President elect Trump’s pick for Secretary of Defense. Jim Mattis on important principles about leadership, always improving, and being a voracious reader.
I regularly get asked to recommend books which is a privilege and delight. Less frequently, I am asked what process/strategies I use for reading. When I do, I mention the following. Books are not created equally so lesser lights don’t get the following treatment, but many do.
Here is my copy of the wonderful Melville: His World and Work by Andrew Delbanco. I am very interested in the challenges to the Christian faith that arose in the nineteenth century America.
For years, I’ve used a red pencil to highlight and either a black pen or pencil for marginal notes. I don’t always make an index as in the second photo, but it is not uncommon.
ANSWER: AT A LIBRARY!
Libraries are a treasure for many reasons, not the least of which are great sales. Our first purchase at a library occurred in Menlo Park, California during the 1980s. We bought a nineteenth century edition of The Saints’ Everlasting Rest by Richard Baxter. It cost 50 cents! Sure, it was a bit beat up, but such a deal.
Since then, I’ve always tried to visit libraries, especially when I’m traveling. The picture below shows five great books I recently bought in Florida for $1 each. All are unmarked and ready for my own system of note taking.
Yesterday, we posted a picture outside of Payne Hall. Here is our living room:
Here is the huge balcony we share with one other apartment:
Princeton is a walking town, so we (gladly) do lots of it everyday. A few pictures of our walk with a couple of the University which is right across the street from the quaint town.
Some spots along our daily walk to the library:
You may have heard me mock pastors who say they are “married to the most beautiful woman in the world.” I like to jest that she must be getting very tired. Well, I think it is fair to say that the day the following picture was shot I could safely say I was married to the most beautiful woman in the library.
Doreen had no idea I was taking a picture, but now she will be on to me. She is doing research on Sarah Edwards, wife of Jonathan. As many of you know, her first book covers the marriage of Jonathan and Sarah, along with the Whitefields and Wesleys. I happy to say that the Princeton library carries her book along with two of mine.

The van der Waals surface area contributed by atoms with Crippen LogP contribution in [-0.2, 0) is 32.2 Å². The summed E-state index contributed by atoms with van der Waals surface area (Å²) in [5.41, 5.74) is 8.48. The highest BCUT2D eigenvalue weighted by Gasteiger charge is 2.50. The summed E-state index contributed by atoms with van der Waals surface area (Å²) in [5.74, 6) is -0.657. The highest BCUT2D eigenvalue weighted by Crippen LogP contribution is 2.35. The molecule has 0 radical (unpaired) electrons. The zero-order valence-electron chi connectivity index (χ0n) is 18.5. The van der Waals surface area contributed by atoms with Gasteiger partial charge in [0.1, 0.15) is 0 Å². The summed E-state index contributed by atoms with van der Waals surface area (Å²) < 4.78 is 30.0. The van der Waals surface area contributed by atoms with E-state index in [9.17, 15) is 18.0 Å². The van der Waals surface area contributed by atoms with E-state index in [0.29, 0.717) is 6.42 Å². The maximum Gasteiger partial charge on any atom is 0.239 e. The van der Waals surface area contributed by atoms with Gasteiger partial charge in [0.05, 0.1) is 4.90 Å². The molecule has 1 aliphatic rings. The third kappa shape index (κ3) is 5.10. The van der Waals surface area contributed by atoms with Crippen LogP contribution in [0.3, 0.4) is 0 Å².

The burial place of Jonathan and Sarah Edwards. Also, the graveyard for John Witherspoon, Aaron Burr, and many more.
My spot in the library:
I am finishing up a thirty-five year study of how to trust God in the midst of suffering. One of my final reads is Ralph Wood’s utterly amazing book on Flannery O’Connor. At my current pace, this 280 page book will have over 500 marginal notes. It is one of the most insightful and beautifully written books I’ve ever read. If you choose to read it, go very slow and bring out your pen!
Protestants don’t tend to believe in Purgatory. I have joked that looking at someone’s photos of their family vacation can feel like Purgatory exists. Hopefully, you will find this log more celestial in nature.
Packed and ready to go:
Dinner (and spent the night) with wonderful friends, Bill and Helen. A great restaurant Bill and Helen introduced us to:
The following books were my favorites of the past year. There were some classics (more need to be read this year!) I read like Beowulf and The Taming of the Shrew by Shakespeare, but I do not include them here.
This list not mean they were published in 2015, though some of them were. I was able to do interviews with most of these writers. For those, you can head to my Amazon book review/interview page:
A Wilderness of Mirrors by Mark Meynell
Spurgeon’s Sorrows by Zack Eswine
Dangerous Passions, Deadly Sins by Dennis Okholm
Acedia and its Discontents by R.J. Snell
A Hobbit, a Wardrobe, and a Great War by Joseph Loconte
A Fellowship of Differents by Scot McKnight
The Erosion of Biblical Certainty by Michael Lee
The War that Forged a Nation by James McPherson
From Nature to Creation by Norman Wirzba
Melville: His World and Work by Andrew Delbanco
My favorite way to meditate/study the Bible is simple.
Read and reflect several times on the particular book of the Bible.
Take out a legal pad.
Grab a cool pen.
Bombard the text with questions, connections, musings, etc.
Put my most significant thoughts in my two study Bibles. One for each one of my sons when I kick the proverbial bucket.
Meditate throughout the day on at least one overall lesson. Possibly meditate and then commit to memory a verse or two.